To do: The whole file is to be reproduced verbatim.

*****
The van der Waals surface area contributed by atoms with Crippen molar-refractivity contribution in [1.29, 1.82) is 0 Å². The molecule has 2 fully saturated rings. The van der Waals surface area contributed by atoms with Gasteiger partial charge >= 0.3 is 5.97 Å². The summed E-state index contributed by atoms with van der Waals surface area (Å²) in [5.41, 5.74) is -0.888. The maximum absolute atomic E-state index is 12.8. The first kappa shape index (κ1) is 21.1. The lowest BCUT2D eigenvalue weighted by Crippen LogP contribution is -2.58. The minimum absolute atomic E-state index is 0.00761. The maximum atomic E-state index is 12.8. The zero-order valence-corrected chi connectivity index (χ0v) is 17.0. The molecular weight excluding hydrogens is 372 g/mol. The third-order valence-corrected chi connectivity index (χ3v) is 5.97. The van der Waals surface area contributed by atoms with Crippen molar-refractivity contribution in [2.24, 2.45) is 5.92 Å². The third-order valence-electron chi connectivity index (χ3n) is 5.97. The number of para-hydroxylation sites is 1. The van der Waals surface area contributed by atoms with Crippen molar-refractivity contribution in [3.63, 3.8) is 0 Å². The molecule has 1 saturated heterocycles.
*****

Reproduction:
The van der Waals surface area contributed by atoms with Crippen molar-refractivity contribution in [1.29, 1.82) is 0 Å². The molecule has 2 fully saturated rings. The van der Waals surface area contributed by atoms with Gasteiger partial charge >= 0.3 is 5.97 Å². The summed E-state index contributed by atoms with van der Waals surface area (Å²) in [5.41, 5.74) is -0.888. The maximum absolute atomic E-state index is 12.8. The first kappa shape index (κ1) is 21.1. The lowest BCUT2D eigenvalue weighted by Crippen LogP contribution is -2.58. The minimum absolute atomic E-state index is 0.00761. The maximum atomic E-state index is 12.8. The zero-order valence-corrected chi connectivity index (χ0v) is 17.0. The molecular weight excluding hydrogens is 372 g/mol. The third-order valence-corrected chi connectivity index (χ3v) is 5.97. The van der Waals surface area contributed by atoms with Crippen molar-refractivity contribution in [2.24, 2.45) is 5.92 Å². The third-order valence-electron chi connectivity index (χ3n) is 5.97. The number of para-hydroxylation sites is 1. The van der Waals surface area contributed by atoms with Crippen molar-refractivity contribution in [3.63, 3.8) is 0 Å². The molecule has 1 saturated heterocycles.